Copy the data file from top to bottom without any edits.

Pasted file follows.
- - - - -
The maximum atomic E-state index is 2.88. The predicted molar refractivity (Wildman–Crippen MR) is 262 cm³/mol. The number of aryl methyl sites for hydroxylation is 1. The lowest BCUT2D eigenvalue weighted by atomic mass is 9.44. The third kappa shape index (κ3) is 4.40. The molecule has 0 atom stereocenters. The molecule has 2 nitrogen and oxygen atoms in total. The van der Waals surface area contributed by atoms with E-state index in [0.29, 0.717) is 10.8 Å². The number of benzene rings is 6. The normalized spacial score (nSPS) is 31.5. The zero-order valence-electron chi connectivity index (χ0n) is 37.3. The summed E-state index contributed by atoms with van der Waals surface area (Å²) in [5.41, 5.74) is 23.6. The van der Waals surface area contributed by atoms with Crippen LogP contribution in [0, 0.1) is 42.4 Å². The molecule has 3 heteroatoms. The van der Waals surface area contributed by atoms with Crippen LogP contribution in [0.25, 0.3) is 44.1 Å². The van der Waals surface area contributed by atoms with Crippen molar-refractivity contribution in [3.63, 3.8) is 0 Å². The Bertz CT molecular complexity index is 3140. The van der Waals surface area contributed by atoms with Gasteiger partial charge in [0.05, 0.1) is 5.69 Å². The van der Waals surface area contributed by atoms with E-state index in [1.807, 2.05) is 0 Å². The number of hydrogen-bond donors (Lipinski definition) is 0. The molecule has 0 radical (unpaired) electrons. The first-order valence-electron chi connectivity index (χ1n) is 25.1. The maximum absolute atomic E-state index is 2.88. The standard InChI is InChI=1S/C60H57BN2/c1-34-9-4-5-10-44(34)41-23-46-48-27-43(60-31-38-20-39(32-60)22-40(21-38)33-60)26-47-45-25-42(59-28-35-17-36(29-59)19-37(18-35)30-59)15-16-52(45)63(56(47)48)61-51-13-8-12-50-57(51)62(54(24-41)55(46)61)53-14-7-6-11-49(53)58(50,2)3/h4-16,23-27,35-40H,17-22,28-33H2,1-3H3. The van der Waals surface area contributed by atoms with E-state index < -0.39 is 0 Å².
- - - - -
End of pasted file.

The maximum atomic E-state index is 2.88. The predicted molar refractivity (Wildman–Crippen MR) is 262 cm³/mol. The number of aryl methyl sites for hydroxylation is 1. The lowest BCUT2D eigenvalue weighted by atomic mass is 9.44. The third kappa shape index (κ3) is 4.40. The molecule has 0 atom stereocenters. The molecule has 2 nitrogen and oxygen atoms in total. The van der Waals surface area contributed by atoms with E-state index in [0.29, 0.717) is 10.8 Å². The number of benzene rings is 6. The normalized spacial score (nSPS) is 31.5. The zero-order valence-electron chi connectivity index (χ0n) is 37.3. The summed E-state index contributed by atoms with van der Waals surface area (Å²) in [5.41, 5.74) is 23.6. The van der Waals surface area contributed by atoms with Crippen LogP contribution in [0, 0.1) is 42.4 Å². The molecule has 3 heteroatoms. The van der Waals surface area contributed by atoms with Crippen LogP contribution in [0.25, 0.3) is 44.1 Å². The van der Waals surface area contributed by atoms with Crippen molar-refractivity contribution in [3.63, 3.8) is 0 Å². The Bertz CT molecular complexity index is 3140. The van der Waals surface area contributed by atoms with Gasteiger partial charge in [0.05, 0.1) is 5.69 Å². The van der Waals surface area contributed by atoms with E-state index in [1.807, 2.05) is 0 Å². The number of hydrogen-bond donors (Lipinski definition) is 0. The molecule has 0 radical (unpaired) electrons. The first-order valence-electron chi connectivity index (χ1n) is 25.1. The maximum absolute atomic E-state index is 2.88. The standard InChI is InChI=1S/C60H57BN2/c1-34-9-4-5-10-44(34)41-23-46-48-27-43(60-31-38-20-39(32-60)22-40(21-38)33-60)26-47-45-25-42(59-28-35-17-36(29-59)19-37(18-35)30-59)15-16-52(45)63(56(47)48)61-51-13-8-12-50-57(51)62(54(24-41)55(46)61)53-14-7-6-11-49(53)58(50,2)3/h4-16,23-27,35-40H,17-22,28-33H2,1-3H3. The van der Waals surface area contributed by atoms with E-state index < -0.39 is 0 Å².